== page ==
RIYADH: King Salman on Thursday appointed Prince Mishaal bin Majed bin Abdulaziz Al Saud as adviser to the king, with the rank of minister, the Saudi Press Agency (SPA) reported.
Prince Mishaal has been governor of Jeddah since 1997 and a member of the Allegiance Council since 2007. 

He is president of the governing council of the assembly and president of the Social Development Forum and chairman of the board of the Society of Majid bin Abdul Aziz for Development and Social Services.


Beggars exploit charitable sentiment during Ramadan

Updated 15 April 2021

Beggars exploit charitable sentiment during Ramadan

  • Saudi Arabia’s Interior Ministry has warned citizens to be wary and recommends using the proper channels to give to charity

JEDDAH: A surge in beggars has been witnessed across Saudi Arabia, taking advantage of the holy month and the acts of charity obligatory upon Muslims.

The scene is not new to residents of the Kingdom. For years, beggars who have arrived illegally through various means such as smuggling, originally from areas such as Africa, Afghanistan and Yemen — and even local citizens — have roamed the streets asking for money.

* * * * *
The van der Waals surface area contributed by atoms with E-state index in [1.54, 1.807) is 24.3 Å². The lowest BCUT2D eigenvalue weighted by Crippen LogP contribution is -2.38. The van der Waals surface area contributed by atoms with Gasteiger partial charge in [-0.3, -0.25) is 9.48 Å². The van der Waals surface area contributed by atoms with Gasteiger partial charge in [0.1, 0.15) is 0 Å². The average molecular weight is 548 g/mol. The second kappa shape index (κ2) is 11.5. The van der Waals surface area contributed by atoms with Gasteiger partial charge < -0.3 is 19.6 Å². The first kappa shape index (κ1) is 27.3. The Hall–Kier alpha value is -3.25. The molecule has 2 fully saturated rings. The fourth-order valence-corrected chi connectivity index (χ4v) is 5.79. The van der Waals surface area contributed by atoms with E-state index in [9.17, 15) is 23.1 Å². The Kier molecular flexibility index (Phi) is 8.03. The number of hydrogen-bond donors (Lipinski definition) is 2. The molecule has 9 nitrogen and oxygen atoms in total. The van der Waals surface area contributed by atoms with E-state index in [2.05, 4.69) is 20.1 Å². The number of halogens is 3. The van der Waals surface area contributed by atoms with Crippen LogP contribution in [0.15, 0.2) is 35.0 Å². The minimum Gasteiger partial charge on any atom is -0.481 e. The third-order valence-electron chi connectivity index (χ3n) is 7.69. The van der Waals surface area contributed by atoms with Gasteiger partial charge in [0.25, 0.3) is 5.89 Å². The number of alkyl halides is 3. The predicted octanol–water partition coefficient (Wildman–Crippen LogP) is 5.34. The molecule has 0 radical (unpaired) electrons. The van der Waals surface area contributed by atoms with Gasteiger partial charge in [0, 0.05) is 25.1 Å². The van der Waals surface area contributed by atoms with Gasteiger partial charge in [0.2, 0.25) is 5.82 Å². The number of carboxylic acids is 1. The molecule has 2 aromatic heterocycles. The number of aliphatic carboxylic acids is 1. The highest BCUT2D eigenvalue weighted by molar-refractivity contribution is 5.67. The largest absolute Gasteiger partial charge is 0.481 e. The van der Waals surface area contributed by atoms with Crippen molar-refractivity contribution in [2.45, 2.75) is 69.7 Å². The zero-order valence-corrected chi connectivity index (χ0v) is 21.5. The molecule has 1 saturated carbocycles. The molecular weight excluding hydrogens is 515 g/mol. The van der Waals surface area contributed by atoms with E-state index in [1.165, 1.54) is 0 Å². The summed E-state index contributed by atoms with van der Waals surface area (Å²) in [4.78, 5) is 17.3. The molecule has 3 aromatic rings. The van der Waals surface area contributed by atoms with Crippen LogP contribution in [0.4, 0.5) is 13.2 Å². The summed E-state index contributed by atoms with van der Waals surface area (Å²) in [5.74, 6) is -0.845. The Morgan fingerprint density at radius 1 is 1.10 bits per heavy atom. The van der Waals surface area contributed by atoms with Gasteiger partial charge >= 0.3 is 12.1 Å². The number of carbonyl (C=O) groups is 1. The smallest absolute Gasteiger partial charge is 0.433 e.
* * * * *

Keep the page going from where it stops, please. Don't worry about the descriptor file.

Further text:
Migrant smuggling, the irregular movement of people through international borders, is one of the world’s most lucrative criminal activities and has been an issue in the Kingdom for years. The situation dramatically worsened after the Houthis, the Iran-backed militia group, gained power in Yemen, and thousands of people have tried to escape into the Kingdom from the improvised nation.

On the rugged mountain terrain of the Saudi-Yemen border, criminals are smuggled into the Kingdom, more often than not finding their way into major cities and using various ploys to grab people’s attention and money. 

The spirit of giving is prevalent during Ramadan, when Muslims undertake acts of kindness. Giving money is the simplest form of charity but many beggars have been found to be part of an organized gang, mobilizing children, infants and old men and women to do their work.

HIGHLIGHT

Illegal immigrants also poses a security challenge. Some illegal immigrants have been implicated in criminal activities such as smuggling weapons and narcotics, and have committed crimes such as theft, espionage or subversive acts that threaten national security. This is a global issue that many countries have been struggling with.